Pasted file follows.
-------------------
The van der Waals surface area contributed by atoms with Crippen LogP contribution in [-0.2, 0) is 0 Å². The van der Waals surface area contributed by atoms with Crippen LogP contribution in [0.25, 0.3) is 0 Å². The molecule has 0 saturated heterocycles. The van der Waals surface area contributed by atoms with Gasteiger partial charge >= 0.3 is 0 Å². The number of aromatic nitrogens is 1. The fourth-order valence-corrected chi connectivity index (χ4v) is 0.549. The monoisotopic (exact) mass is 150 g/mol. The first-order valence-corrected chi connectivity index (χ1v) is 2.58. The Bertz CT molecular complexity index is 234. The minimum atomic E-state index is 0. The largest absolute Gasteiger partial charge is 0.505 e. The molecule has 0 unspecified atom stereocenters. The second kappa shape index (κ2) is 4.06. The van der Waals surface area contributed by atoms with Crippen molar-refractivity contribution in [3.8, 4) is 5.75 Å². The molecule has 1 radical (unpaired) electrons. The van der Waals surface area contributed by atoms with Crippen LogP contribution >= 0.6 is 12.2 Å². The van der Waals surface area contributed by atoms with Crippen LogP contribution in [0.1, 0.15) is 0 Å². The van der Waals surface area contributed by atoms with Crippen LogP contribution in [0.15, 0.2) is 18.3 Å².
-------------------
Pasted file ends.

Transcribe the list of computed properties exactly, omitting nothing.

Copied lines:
The van der Waals surface area contributed by atoms with Crippen LogP contribution in [-0.2, 0) is 0 Å². The van der Waals surface area contributed by atoms with Crippen LogP contribution in [0.25, 0.3) is 0 Å². The molecule has 0 saturated heterocycles. The van der Waals surface area contributed by atoms with Gasteiger partial charge >= 0.3 is 0 Å². The number of aromatic nitrogens is 1. The fourth-order valence-corrected chi connectivity index (χ4v) is 0.549. The monoisotopic (exact) mass is 150 g/mol. The first-order valence-corrected chi connectivity index (χ1v) is 2.58. The Bertz CT molecular complexity index is 234. The minimum atomic E-state index is 0. The largest absolute Gasteiger partial charge is 0.505 e. The molecule has 0 unspecified atom stereocenters. The second kappa shape index (κ2) is 4.06. The van der Waals surface area contributed by atoms with Crippen molar-refractivity contribution in [3.8, 4) is 5.75 Å². The molecule has 1 radical (unpaired) electrons. The van der Waals surface area contributed by atoms with Crippen LogP contribution >= 0.6 is 12.2 Å². The van der Waals surface area contributed by atoms with Crippen LogP contribution in [0.1, 0.15) is 0 Å². The van der Waals surface area contributed by atoms with Crippen LogP contribution in [0.15, 0.2) is 18.3 Å².